Inflection Raises $30 Million To Take On The Public Records Industry

Inflection, a company aimed at democratizing the public records system on the web, has raised $30 million in Series A financing led by Matrix Partners and Sutter Hill Ventures.

Founded in 2006, Inflection aggregates public records and data from past and present and currently operates, a site that sources historical records made available on the web. Archives is meant to allow people to access birth, death, marriage, divorce, and other historical vital records to get information about deceased members of their families. Currently the site has more than 2 million members conducting searches and sees 3 million unique visitors per month.

Inflection is also getting into current public record search for people today with the launch of PeopleSmart, a people search engine that mashes up data from public contact information, public records, and social profiles. The site currently features more than 250 million social profiles, 500 million public records, and contact information for a large percentage of U.S. households.

The site offers a email plugin that can be installed directly into your Gmail, Yahoo, or Hotmail inbox so that users can view the sender’s social profiles and photos with every email. The people data listing business is surrounded with privacy concerns but PeopleSmart also allows users to manage their listings online, submit corrections and remove information they don’t want shown.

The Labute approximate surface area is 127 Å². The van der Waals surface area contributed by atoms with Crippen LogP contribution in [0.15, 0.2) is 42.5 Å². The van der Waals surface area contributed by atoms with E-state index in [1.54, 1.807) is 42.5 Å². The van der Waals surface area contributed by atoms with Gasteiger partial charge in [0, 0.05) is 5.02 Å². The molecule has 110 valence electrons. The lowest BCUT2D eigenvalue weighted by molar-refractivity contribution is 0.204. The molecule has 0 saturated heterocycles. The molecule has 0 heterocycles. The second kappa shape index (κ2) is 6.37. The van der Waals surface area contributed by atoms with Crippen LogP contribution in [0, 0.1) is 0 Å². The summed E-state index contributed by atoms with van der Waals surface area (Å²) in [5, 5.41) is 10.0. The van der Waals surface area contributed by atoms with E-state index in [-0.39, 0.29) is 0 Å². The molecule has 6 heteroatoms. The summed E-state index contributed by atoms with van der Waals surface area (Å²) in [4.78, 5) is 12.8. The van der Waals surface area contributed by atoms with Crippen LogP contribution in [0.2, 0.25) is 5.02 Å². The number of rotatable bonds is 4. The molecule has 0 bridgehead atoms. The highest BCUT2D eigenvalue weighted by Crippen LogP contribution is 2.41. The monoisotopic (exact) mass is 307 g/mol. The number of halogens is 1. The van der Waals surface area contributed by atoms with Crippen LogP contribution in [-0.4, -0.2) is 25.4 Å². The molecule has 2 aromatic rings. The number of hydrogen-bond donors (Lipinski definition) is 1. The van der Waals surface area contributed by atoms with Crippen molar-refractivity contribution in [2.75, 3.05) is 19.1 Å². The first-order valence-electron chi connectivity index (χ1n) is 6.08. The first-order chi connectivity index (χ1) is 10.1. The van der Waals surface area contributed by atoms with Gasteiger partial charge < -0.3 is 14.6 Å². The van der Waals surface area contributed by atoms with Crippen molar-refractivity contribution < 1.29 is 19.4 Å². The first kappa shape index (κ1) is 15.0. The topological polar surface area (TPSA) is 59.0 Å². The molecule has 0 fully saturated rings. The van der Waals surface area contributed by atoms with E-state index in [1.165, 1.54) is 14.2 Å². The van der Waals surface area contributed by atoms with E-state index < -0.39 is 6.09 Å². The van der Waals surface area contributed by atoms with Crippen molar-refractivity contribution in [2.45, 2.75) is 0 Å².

And for records which have not yet been digitized, PeopleSmart offers a service that will actually send someone into the actual court archives to retrieve and return the records. This process takes 38 hours on average and is available in 47 states. As a privacy protection, makes email listings private and relays messages on behalf of its users. Recipients can choose whether they want to reply back to the sender or not hear from them again. Monthly memberships to use the service range from $3 to $8 per month.

PeopleSmart is trying to add legitimacy to a market that has been known to attract controversy. Competitor Intellius was recently hit with fine injunctions by the Washington state attorney general over post-transaction marketing scams. Even Salesforce-bought Jigsaw has come under fire for its data practices. PeopleSmart’s founders, brothers Brian and Matthew Monahan, say that their site is centered on choice, and allows people to choose what information is available about them.

The Monahan brothers add that every dataset the company acquires about individuals goes through extensive diligence across five dimensions, including accuracy, recency, percentage of coverage, depth and clarity. Data is also passed through a series of quality checks, which includes privacy checks related to information about minors, opted out individuals, or other sensitive data.

The company plans to use the funds to expand its team, invest in technology, and acquire customers for its web properties.